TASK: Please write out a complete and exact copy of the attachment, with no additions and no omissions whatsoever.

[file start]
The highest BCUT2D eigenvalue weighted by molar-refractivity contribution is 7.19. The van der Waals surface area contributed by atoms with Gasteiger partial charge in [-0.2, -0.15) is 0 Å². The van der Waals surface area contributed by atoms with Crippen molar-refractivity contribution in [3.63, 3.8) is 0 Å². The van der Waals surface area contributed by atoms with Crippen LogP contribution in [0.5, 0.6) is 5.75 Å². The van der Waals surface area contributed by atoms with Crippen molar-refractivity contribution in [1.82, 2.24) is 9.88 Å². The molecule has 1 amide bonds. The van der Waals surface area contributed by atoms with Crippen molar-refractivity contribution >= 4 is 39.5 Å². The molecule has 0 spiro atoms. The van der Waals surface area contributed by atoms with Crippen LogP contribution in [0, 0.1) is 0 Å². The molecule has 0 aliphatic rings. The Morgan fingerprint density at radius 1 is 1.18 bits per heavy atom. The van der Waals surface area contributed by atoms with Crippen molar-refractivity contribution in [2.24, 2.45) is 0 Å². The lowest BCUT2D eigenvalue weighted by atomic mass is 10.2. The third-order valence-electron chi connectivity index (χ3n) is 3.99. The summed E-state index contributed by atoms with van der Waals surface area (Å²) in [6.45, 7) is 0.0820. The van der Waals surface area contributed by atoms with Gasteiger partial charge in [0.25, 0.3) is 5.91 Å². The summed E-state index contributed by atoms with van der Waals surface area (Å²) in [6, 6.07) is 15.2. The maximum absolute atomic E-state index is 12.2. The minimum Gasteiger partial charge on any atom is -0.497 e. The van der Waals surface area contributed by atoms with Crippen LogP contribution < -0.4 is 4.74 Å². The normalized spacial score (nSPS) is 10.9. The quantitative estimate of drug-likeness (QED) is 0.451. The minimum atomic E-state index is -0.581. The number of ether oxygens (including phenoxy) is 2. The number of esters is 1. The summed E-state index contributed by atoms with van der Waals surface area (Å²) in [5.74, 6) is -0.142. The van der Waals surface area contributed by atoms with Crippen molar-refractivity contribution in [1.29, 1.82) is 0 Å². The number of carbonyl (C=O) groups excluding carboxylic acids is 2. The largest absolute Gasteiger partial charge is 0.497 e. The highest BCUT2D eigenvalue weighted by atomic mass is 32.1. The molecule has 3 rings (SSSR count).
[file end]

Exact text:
The highest BCUT2D eigenvalue weighted by molar-refractivity contribution is 7.19. The van der Waals surface area contributed by atoms with Gasteiger partial charge in [-0.2, -0.15) is 0 Å². The van der Waals surface area contributed by atoms with Crippen molar-refractivity contribution in [3.63, 3.8) is 0 Å². The van der Waals surface area contributed by atoms with Crippen LogP contribution in [0.5, 0.6) is 5.75 Å². The van der Waals surface area contributed by atoms with Crippen molar-refractivity contribution in [1.82, 2.24) is 9.88 Å². The molecule has 1 amide bonds. The van der Waals surface area contributed by atoms with Crippen molar-refractivity contribution >= 4 is 39.5 Å². The molecule has 0 spiro atoms. The van der Waals surface area contributed by atoms with Crippen LogP contribution in [0, 0.1) is 0 Å². The molecule has 0 aliphatic rings. The Morgan fingerprint density at radius 1 is 1.18 bits per heavy atom. The van der Waals surface area contributed by atoms with Crippen molar-refractivity contribution in [2.24, 2.45) is 0 Å². The lowest BCUT2D eigenvalue weighted by atomic mass is 10.2. The third-order valence-electron chi connectivity index (χ3n) is 3.99. The summed E-state index contributed by atoms with van der Waals surface area (Å²) in [6.45, 7) is 0.0820. The van der Waals surface area contributed by atoms with Gasteiger partial charge in [0.25, 0.3) is 5.91 Å². The summed E-state index contributed by atoms with van der Waals surface area (Å²) in [6, 6.07) is 15.2. The maximum absolute atomic E-state index is 12.2. The minimum Gasteiger partial charge on any atom is -0.497 e. The van der Waals surface area contributed by atoms with Crippen LogP contribution < -0.4 is 4.74 Å². The normalized spacial score (nSPS) is 10.9. The quantitative estimate of drug-likeness (QED) is 0.451. The minimum atomic E-state index is -0.581. The number of ether oxygens (including phenoxy) is 2. The number of esters is 1. The summed E-state index contributed by atoms with van der Waals surface area (Å²) in [5.74, 6) is -0.142. The van der Waals surface area contributed by atoms with Crippen molar-refractivity contribution in [1.29, 1.82) is 0 Å². The number of carbonyl (C=O) groups excluding carboxylic acids is 2. The largest absolute Gasteiger partial charge is 0.497 e. The highest BCUT2D eigenvalue weighted by atomic mass is 32.1. The molecule has 3 rings (SSSR count).